Wednesday, January 14, 2009


“Hello?” said a voice, so unfamiliar that Simon could see it. His heart stopped, and all he saw was the voice, one word with spiky letters jumping through the night, erratic like a striking snake.
“Hello?” said the voice again. “Is everything alright?” It had an accent, high-strung and velvety.

Simon stood as still as he could. Everything now was perilous. These people were not his parents. Reality snapped back like a rubber band against his skin. This was danger. Two strangers in the dead of night in a place nowhere and anywhere. Simon tried to run, but he couldn’t move. Run then hide. Hide then run. The torchlight hit his face. Boot noise on the gravel. He already knew he was dead.

Tuesday, January 13, 2009


Then there was a light. Just a trick at first—a blotch like when Simon sometimes rubbed his eyes too hard—but then it was real, a swinging, jittering yellow light. All that mattered was that Simon knew it was someone, and hit his hand quickly against the horn, hurting his cold fingers. He let the horn ring out, and the light started to swivel faster. Simon tried desperately to remember if his parents had taken a torch with them. Why would they, though, when it was still daylight when they left? Perhaps they had come back, he thought. Perhaps they had returned for a torch, and gone off again. But why wouldn’t they have woken him up? Maybe they were angry with him. Simon hit the horn again. The light was close now, and Simon tried to work out how many people there were.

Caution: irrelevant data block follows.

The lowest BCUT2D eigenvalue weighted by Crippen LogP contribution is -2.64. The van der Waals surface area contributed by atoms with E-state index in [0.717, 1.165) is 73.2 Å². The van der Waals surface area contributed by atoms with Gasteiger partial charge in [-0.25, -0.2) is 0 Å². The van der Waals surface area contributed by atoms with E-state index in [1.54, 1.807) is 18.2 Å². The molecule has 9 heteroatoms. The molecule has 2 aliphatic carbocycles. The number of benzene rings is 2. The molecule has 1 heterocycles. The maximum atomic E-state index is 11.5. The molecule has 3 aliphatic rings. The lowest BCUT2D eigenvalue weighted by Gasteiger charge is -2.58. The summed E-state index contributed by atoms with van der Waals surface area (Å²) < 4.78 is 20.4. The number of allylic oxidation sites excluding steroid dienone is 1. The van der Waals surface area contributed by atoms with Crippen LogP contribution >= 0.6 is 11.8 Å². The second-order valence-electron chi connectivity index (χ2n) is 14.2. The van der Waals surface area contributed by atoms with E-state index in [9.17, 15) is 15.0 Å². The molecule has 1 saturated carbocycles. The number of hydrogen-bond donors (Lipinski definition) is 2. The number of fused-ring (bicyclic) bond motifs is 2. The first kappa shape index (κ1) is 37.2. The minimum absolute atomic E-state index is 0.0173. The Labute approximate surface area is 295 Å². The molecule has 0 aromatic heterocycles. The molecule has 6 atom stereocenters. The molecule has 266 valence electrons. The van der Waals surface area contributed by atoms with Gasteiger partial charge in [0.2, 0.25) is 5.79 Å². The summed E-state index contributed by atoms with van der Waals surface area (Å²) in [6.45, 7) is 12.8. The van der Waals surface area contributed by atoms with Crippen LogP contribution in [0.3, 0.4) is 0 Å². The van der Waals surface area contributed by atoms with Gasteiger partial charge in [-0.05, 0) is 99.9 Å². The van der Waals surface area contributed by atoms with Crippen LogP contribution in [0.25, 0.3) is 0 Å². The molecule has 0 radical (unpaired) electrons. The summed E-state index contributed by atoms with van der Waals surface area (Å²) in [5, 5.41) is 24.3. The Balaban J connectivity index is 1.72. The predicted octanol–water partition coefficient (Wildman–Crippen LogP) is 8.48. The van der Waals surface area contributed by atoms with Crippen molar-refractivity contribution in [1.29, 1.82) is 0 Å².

He got out of the car and began walking towards the light. He wanted to shout out, but he couldn’t. It was his parents, he knew it now—they’d taken a torch and they were coming back. They were all going to get in the car and go to a nice hotel and stay there for the night and when they got up there would be a breakfast and Simon would ask for sausages because he liked them and his parents would probably let him have them even thought they didn’t usually …

Monday, January 12, 2009


The sound of the horn had been a night-swallowing noise, bellowing out like an animal in pain. This was the only life the car had left, the final scream Simon had forced from its body, both hands pressing down. He had railed the horn for five awful minutes, beating out long aching cries that filled his ears like wate, hammering it in short angry bursts that shook his entire body. Each one was a battle against the silence, a denial of his isolation.

Now he sat back in the driver’s seat, stillness pressing in around him. He tried not to think of the fact he was truly alone, but no other thought would replace it. This was acceptance—something he had read about, when fallen mountain climbers gave up, when the body failed, when the mind let go. The cold began to take Simon over. He saw himself the next morning, frozen like a caveman in the car, frosted face staring, twisted, from the driver’s window. He tried to see his reflection in the windshield, but there was just the blackness, the stars spread too thinly across the sky.

Sunday, January 11, 2009